Last week we looked at heraldry, so it only seems right that we should look this week at the men whose role it was to be so thoroughly acquainted with the arms of knights from all over Europe that they could identify them on a crowded battlefield just from a banner like the ones in the picture above.
The role of the herald developed and changed over the course of the Middle Ages. Initially they were no more than minstrels who opened and closed the proceedings at a tournament, but over time they became the emissaries and spokesmen of kings.
Their only connection with the battlefield to begin with was the tournament. In their early days, though, this was not as remote a connection as it became later. Tournaments were originally very violent, involving large numbers of men fighting one another over huge swathes of countryside, and they could get out of control. The more sedate tournaments in enclosed spaces that were well-behaved enough to be viewed by women came much later.
Tournaments were associated with fairs and general entertainment, which meant music and minstrels. Heralds began as minstrels, starting and ending tournaments by sounding their trumpets, but they managed to turn their role into something far more substantial. This caused jealousy among the other minstrels, who said that the heralds were corrupt, which some of them undoubtedly were.
Tournaments were events that needed to be organised, taking months and even years of preparation. Heralds were an integral part of this. They planned the tournaments and knew how they were supposed to proceed. Once the arrangements were made, they took the invitations to the invited participants.
When the tournament started, the heralds introduced the knights who were going to take part, praising their skill and bravery. By the time that tournaments had become a spectator sport rather than a rehearsal for war, the spectators were interested in knowing who the participants were.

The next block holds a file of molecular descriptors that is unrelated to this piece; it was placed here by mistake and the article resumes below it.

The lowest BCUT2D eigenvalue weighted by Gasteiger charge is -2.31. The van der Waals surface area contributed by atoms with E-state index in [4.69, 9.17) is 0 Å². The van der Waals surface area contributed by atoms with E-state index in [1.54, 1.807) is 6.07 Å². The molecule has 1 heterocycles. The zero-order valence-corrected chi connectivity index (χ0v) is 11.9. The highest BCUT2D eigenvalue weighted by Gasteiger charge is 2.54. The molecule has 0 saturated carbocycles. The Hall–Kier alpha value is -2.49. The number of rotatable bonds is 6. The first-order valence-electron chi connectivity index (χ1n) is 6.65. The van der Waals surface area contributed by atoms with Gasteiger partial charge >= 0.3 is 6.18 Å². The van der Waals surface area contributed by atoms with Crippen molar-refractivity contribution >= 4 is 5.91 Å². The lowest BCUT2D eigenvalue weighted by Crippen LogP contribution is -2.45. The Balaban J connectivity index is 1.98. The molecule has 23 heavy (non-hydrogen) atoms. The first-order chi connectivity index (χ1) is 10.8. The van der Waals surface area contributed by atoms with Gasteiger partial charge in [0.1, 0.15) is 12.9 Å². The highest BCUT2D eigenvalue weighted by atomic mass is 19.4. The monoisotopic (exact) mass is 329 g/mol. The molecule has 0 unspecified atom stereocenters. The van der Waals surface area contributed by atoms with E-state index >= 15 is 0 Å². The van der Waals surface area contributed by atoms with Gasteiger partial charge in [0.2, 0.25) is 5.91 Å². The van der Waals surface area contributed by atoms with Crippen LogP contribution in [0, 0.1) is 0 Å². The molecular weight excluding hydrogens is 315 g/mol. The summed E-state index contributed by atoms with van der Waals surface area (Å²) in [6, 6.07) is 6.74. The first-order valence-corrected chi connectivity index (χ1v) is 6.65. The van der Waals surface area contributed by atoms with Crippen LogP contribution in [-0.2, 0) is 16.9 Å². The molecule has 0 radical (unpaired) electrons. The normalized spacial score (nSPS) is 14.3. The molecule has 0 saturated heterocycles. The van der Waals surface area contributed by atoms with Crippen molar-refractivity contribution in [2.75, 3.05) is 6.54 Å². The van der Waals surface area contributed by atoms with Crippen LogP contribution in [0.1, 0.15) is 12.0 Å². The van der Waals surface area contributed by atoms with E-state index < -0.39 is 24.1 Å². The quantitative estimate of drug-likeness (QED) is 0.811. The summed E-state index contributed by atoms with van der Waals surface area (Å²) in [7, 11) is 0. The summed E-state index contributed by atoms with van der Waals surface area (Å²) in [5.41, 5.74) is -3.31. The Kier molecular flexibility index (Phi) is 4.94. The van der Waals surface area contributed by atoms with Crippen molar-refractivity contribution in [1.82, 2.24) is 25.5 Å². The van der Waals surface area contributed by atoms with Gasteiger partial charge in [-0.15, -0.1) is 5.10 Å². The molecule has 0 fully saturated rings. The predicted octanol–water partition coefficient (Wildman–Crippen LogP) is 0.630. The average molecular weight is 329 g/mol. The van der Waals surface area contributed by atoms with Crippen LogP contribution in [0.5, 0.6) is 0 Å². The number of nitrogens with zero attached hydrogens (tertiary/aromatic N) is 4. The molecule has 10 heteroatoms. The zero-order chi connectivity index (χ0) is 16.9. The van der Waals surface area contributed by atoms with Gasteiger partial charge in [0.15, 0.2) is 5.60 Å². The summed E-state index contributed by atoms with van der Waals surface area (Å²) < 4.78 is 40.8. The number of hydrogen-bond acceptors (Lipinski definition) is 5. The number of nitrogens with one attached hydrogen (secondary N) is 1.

During the tournament, the heralds gave the command to start the jousts. They were also the tournament referees and recorded what happened during the course of the tournament. They judged, or helped to judge, who the winners were and awarded the prizes.
Under a statute of Edward I to prevent open warfare at tournaments, heralds and other tournament officials were not permitted to carry weapons. Servants of participating knights and the spectators were also prohibited from carrying arms. Tournaments had been banned in England altogether during the reign of Edward I’s father, Henry III, for fear of knights meeting together there with their retinues and fomenting revolution. It was all too possible that trained knights could turn their expertise on the king, taking their armed followers with them.
Towards the end of the Middle Ages, heralds were advising on chivalric disputes arising from a tournament. By then, though, they had an important role elsewhere.
Since heralds could identify participants at a tournament from their arms, they were also useful on the battlefield. It was helpful to know who the knights on the other side were and whether they had reputations as good fighters or were men of little experience. A herald would know those details.
At the beginning of an engagement heralds were probably taking notes of who was in the opposing army by reference to their banners, which would have been visible while the two sides were waiting for the other to attack. It’s thought that one of their roles was to report the heroic deeds of knights in battle. This meant that they had to get close to the fiercest fighting, whilst not taking part. Even heralds could make mistakes, though, and the similarities in colour of the arms of some French knights led the English heralds at the battle of Crécy to declare that some knights had died, only to discover later that they had survived.
As it had in tournaments, the herald’s role increased on the battlefield. They eventually became officers of the crown and served as emissaries, spokesmen and diplomats. They had come a long way from being mere entertainers.
The Road to Crecy by Marilyn Livingstone and Morgen Witzel
Tournaments by Richard Barber and Juliet Barker
The Tournament in England by Juliet Barker
The Battle of Crécy, 1346 by Andrew Ayton and Philip Preston